I was thinking that a clogged fuel filter might have done it, but after reading it seems that there should have been some warning signs and there were none. The only thing out of ordinary I noticed earlier on was abnormal fuel consumption (maybe 50% more) deeming from the fuel gauge readings. But after refueling and doing the math (13,7 US gal/~410 miles (52 litres/660 kms)) consumption doesn't seem out of ordinary. But I do think the fuel gauge behaved abnormally previously but not during this trip's 80 miles.

Thanks in advance and so happy that this forum exists!
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  #2  
Old 05-16-2021, 05:59 AM
Klopelo Klopelo is offline
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Default A quick update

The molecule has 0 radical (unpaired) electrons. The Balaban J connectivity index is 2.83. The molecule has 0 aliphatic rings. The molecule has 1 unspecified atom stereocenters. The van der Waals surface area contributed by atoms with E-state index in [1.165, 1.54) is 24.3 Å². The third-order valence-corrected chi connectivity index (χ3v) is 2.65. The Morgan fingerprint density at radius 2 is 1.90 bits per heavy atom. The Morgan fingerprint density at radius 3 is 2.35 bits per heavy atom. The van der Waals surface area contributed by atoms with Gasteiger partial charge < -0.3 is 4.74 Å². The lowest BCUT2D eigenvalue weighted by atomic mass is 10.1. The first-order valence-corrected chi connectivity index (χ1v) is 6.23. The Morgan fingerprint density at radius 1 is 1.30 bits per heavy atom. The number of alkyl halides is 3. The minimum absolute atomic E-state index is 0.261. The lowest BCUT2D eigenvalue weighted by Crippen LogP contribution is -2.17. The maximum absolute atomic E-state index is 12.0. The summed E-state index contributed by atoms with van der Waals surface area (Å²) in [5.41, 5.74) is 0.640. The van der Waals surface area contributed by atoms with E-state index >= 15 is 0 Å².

So I went there and tested it out today but couldn't get a positive result.

There were no air bubbles in the fuel hose to the IP and loosening the hardlines produced some drops of clear fuel. I filled the filter and screwed it on, cranked but alas! to no result. So as I had help I towed it to a nearby shop where the mechanic had worked on VW engines. I'll let you know what went amiss.
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  #3  
Old 05-16-2021, 07:23 AM
v8volvo v8volvo is offline
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Welcome!

Sorry to hear of the trouble but hopefully the cause is something simple.

It think you are on the right track with troubleshooting so far. The things you mentioned checking are exactly where I would start also. Basically there are three things that could be causing this:
1) Air entered fuel system (a hose connection or the fuel filter loosened up) or a blockage occurred in the tank or something in the fuel supply caused aeration or restriction.